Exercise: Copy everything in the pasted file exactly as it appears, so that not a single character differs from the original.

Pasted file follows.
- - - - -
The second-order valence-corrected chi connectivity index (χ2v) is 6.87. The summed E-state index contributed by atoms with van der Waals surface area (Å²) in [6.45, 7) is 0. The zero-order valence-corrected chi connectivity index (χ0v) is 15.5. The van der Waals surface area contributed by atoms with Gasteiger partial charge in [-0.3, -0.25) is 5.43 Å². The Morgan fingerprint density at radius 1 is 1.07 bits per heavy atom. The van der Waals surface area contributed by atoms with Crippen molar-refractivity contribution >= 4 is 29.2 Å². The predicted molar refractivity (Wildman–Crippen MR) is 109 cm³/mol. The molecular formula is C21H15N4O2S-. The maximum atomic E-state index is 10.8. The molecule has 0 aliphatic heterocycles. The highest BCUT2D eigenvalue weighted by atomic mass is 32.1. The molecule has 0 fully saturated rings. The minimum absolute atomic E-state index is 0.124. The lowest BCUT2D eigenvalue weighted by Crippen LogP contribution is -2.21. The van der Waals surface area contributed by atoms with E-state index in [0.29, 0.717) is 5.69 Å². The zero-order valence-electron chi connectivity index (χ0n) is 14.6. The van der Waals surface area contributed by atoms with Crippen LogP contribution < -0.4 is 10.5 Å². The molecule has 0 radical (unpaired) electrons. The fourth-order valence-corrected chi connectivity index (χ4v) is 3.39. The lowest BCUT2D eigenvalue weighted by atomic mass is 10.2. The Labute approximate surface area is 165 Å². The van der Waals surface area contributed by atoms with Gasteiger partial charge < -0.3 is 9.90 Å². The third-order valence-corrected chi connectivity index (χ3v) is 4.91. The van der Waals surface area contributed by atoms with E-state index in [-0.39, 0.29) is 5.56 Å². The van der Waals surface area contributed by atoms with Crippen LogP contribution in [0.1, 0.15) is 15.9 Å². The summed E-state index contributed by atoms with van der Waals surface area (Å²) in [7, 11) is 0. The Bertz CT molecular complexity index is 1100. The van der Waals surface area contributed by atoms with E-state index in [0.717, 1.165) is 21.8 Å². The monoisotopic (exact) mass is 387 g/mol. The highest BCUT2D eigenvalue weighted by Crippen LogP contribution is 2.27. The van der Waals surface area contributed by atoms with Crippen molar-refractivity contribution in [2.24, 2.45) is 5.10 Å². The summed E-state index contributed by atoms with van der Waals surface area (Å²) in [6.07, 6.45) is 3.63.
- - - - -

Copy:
The second-order valence-corrected chi connectivity index (χ2v) is 6.87. The summed E-state index contributed by atoms with van der Waals surface area (Å²) in [6.45, 7) is 0. The zero-order valence-corrected chi connectivity index (χ0v) is 15.5. The van der Waals surface area contributed by atoms with Gasteiger partial charge in [-0.3, -0.25) is 5.43 Å². The Morgan fingerprint density at radius 1 is 1.07 bits per heavy atom. The van der Waals surface area contributed by atoms with Crippen molar-refractivity contribution >= 4 is 29.2 Å². The predicted molar refractivity (Wildman–Crippen MR) is 109 cm³/mol. The molecular formula is C21H15N4O2S-. The maximum atomic E-state index is 10.8. The molecule has 0 aliphatic heterocycles. The highest BCUT2D eigenvalue weighted by atomic mass is 32.1. The molecule has 0 fully saturated rings. The minimum absolute atomic E-state index is 0.124. The lowest BCUT2D eigenvalue weighted by Crippen LogP contribution is -2.21. The van der Waals surface area contributed by atoms with E-state index in [0.29, 0.717) is 5.69 Å². The zero-order valence-electron chi connectivity index (χ0n) is 14.6. The van der Waals surface area contributed by atoms with Crippen LogP contribution < -0.4 is 10.5 Å². The molecule has 0 radical (unpaired) electrons. The fourth-order valence-corrected chi connectivity index (χ4v) is 3.39. The lowest BCUT2D eigenvalue weighted by atomic mass is 10.2. The Labute approximate surface area is 165 Å². The van der Waals surface area contributed by atoms with Gasteiger partial charge < -0.3 is 9.90 Å². The third-order valence-corrected chi connectivity index (χ3v) is 4.91. The van der Waals surface area contributed by atoms with E-state index in [-0.39, 0.29) is 5.56 Å². The van der Waals surface area contributed by atoms with Crippen LogP contribution in [0.1, 0.15) is 15.9 Å². The summed E-state index contributed by atoms with van der Waals surface area (Å²) in [7, 11) is 0. The Bertz CT molecular complexity index is 1100. The van der Waals surface area contributed by atoms with E-state index in [0.717, 1.165) is 21.8 Å². The monoisotopic (exact) mass is 387 g/mol. The highest BCUT2D eigenvalue weighted by Crippen LogP contribution is 2.27. The van der Waals surface area contributed by atoms with Crippen molar-refractivity contribution in [2.24, 2.45) is 5.10 Å². The summed E-state index contributed by atoms with van der Waals surface area (Å²) in [6.07, 6.45) is 3.63.